As they drove towards the outer gate they realised, to their horror, that the guards were not lifting the barrier as they approached. Piechowski had hoped they would take one look at the commandant’s car and wave them through.

Their mouths dry, their hearts thumping, they came to a halt. Time stood still. Then, with not a little chutzpah, Piechowski leant out of the car wearing the SS-Untersturmfuhrer’s uniform that he had stolen and shouted: “Wake up, you buggers! Open up or I’ll open you up!” Shocked, one of the guards scrambled to raise the barrier and, as the car swept past, he saluted.

Keeping clear of the main roads, they drove for two hours, heading for the town of Wadowice. There they abandoned the car and continued on foot, sleeping in the forest and taking turns to keep watch. Once he was back home, Piechowski joined the Polish resistance. The furious commandant, meanwhile, introduced a policy of tattooing inmates with their prison numbers, so that future escapees might be more easily identified.

“Some people tell the story that once we were free we sent Hoss a postcard thanking him for letting us use the car,” Piechowski said many years later. “The truth is we did nothing of the sort.”

Born the son of a railwayman in Tczew, Poland, in 1919, Kazimierz Piechowski had a happy childhood, spending his free time playing bows and arrows with his two brothers or swimming with them in the River Vistula. At the age of ten he joined the boy scouts. Unfortunately, when the Germans invaded Poland in 1939 this marked him out as a potential subversive. “Four days after they arrived in Tczew, they started shooting the scouts,” he recalled. Among those rounded up and killed were some of his childhood friends. “I knew that, sooner or later, I would also be killed,” he said. “So I decided to run away.”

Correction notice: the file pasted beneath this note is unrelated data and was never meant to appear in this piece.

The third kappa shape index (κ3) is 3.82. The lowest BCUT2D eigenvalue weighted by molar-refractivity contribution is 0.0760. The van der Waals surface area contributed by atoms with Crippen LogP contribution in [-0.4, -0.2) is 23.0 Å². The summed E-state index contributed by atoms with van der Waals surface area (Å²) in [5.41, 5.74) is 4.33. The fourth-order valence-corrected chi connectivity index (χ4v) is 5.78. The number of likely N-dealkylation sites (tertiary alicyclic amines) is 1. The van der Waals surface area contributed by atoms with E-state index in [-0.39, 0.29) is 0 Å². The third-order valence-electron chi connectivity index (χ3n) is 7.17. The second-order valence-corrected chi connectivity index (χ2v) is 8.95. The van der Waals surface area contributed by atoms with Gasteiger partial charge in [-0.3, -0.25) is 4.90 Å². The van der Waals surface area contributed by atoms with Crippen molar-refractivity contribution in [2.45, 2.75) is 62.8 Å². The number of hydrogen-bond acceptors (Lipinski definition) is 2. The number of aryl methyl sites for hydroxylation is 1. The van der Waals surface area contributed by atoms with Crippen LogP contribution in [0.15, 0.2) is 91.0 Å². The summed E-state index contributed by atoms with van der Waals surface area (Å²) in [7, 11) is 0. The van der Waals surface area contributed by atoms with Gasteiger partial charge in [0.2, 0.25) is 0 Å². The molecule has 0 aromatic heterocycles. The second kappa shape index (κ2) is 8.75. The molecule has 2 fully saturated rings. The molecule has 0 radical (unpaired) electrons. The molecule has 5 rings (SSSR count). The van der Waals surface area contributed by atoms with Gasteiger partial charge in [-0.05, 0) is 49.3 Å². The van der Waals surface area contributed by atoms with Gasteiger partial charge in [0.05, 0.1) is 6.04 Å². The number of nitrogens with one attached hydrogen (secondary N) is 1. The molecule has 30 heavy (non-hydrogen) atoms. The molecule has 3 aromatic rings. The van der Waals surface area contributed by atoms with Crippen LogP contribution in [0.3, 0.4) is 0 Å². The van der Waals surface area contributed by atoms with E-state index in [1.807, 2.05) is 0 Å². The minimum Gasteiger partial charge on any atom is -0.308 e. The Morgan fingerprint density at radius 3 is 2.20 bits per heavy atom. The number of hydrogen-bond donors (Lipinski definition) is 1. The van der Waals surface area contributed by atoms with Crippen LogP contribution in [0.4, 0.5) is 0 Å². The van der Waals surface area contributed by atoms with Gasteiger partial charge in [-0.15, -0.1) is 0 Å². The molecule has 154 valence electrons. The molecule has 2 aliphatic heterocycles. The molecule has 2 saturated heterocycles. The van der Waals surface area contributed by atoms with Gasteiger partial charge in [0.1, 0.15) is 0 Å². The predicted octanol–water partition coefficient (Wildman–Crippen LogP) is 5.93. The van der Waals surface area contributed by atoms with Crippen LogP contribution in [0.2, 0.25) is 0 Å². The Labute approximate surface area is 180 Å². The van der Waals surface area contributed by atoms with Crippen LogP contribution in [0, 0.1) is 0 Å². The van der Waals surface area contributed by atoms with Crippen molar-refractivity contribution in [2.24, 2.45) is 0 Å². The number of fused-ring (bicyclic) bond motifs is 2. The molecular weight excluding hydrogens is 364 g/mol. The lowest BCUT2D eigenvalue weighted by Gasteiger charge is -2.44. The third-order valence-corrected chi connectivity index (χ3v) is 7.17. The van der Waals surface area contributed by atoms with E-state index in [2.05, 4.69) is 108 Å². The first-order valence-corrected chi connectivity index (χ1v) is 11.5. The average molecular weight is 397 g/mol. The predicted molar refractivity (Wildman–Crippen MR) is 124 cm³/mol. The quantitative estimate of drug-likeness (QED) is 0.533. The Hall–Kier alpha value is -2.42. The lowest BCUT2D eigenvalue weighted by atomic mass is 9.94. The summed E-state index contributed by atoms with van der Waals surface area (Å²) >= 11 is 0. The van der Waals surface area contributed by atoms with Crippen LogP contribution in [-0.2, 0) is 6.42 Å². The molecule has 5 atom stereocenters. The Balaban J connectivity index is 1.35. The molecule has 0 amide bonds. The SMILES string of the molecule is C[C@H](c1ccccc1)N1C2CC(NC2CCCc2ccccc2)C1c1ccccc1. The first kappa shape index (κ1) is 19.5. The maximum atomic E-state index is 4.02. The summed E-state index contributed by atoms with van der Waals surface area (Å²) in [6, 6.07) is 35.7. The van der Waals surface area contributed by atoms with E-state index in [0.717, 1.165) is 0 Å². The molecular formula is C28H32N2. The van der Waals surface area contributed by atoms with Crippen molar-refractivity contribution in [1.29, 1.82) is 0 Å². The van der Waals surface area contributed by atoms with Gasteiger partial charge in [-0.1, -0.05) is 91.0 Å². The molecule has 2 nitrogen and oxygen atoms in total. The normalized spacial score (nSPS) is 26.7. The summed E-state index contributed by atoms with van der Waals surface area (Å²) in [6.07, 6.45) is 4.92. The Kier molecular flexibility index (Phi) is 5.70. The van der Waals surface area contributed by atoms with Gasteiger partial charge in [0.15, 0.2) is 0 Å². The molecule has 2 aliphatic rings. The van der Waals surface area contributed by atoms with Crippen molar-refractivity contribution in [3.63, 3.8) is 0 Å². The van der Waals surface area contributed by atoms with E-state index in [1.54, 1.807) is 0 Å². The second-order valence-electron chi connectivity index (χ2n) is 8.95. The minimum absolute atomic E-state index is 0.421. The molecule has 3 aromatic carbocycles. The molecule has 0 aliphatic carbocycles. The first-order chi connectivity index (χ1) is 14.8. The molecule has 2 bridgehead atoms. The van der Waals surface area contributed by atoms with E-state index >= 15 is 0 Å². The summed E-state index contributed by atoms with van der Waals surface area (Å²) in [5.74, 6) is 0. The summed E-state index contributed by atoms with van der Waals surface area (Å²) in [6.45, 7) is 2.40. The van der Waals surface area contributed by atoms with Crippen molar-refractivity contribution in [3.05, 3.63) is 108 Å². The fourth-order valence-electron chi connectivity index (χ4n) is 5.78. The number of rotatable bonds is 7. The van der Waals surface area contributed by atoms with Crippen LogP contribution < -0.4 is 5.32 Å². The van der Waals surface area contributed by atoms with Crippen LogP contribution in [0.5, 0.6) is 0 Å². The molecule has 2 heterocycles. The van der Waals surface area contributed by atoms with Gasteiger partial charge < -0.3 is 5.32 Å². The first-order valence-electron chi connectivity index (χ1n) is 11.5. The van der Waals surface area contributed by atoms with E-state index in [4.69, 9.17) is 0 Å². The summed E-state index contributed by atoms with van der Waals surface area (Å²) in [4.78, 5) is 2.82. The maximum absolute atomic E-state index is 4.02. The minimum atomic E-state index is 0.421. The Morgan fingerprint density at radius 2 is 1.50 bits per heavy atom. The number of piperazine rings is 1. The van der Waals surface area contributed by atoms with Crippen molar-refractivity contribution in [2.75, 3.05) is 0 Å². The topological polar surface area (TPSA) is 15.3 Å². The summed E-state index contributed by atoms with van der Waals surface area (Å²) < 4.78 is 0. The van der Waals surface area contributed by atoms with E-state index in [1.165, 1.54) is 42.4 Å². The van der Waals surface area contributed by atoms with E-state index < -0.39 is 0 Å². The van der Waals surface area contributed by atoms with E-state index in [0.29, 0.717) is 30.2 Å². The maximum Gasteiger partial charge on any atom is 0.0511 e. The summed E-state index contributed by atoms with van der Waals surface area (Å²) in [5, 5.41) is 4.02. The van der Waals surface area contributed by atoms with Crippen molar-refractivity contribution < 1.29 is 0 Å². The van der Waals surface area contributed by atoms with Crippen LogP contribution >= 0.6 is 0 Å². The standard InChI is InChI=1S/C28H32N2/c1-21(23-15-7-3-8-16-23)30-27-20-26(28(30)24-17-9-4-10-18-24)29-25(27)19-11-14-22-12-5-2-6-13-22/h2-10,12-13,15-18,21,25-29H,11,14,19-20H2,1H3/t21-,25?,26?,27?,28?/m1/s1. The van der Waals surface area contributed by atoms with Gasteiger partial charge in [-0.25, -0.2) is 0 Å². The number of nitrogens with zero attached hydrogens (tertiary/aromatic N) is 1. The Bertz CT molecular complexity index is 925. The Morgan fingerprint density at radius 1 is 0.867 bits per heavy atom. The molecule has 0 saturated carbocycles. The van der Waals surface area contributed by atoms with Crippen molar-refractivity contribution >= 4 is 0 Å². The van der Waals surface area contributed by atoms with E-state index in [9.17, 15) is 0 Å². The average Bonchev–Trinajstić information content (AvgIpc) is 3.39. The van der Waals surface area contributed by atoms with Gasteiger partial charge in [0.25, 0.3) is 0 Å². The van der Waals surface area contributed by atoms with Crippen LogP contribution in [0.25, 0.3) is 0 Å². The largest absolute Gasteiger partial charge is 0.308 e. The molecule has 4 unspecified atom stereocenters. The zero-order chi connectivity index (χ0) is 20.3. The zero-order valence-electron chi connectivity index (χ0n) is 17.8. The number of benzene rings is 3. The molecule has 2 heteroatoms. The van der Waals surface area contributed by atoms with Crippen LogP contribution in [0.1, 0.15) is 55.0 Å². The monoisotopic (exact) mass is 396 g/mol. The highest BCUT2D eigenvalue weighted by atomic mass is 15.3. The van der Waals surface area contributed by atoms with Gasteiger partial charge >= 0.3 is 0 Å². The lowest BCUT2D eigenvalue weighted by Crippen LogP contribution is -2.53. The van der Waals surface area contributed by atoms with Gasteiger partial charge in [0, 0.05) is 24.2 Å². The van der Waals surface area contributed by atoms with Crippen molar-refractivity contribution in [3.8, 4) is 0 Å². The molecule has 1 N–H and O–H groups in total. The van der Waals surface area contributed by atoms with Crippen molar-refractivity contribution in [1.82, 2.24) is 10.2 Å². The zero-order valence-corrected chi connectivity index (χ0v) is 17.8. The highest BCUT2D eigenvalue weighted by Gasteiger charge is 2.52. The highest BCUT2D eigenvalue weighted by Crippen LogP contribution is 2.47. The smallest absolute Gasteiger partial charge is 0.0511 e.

He attempted to get to France to join the Polish army, but was caught crossing the border to Hungary. In June 1940 he was part of the second batch of 313 prisoners to be sent to the newly opened Auschwitz. He was given the number 918. He was soon assigned to the Leichenkommando, where his duties included carrying the bodies of those who had been executed to the crematoria, between 20 and 100 a day.

After the war he attended the Gdansk University of Technology and became an engineer, and then found work in Pomerania, only to be denounced to the communist authorities for being a member of the Home Army, as the Polish resistance was known, and sentenced to ten years in prison.

Upon his release he resumed his work as an engineer until he retired, after which he spent as much time as he could travelling the world with Iga, his wife. He wrote two books and was the subject of two documentaries.

In 2009 the British singer Katy Carr released a song about Piechowski called Kommander’s Car.

Kazimierz Piechowski, Holocaust survivor, was born on October 3, 1919. He died on December 15, 2017, aged 98

The Times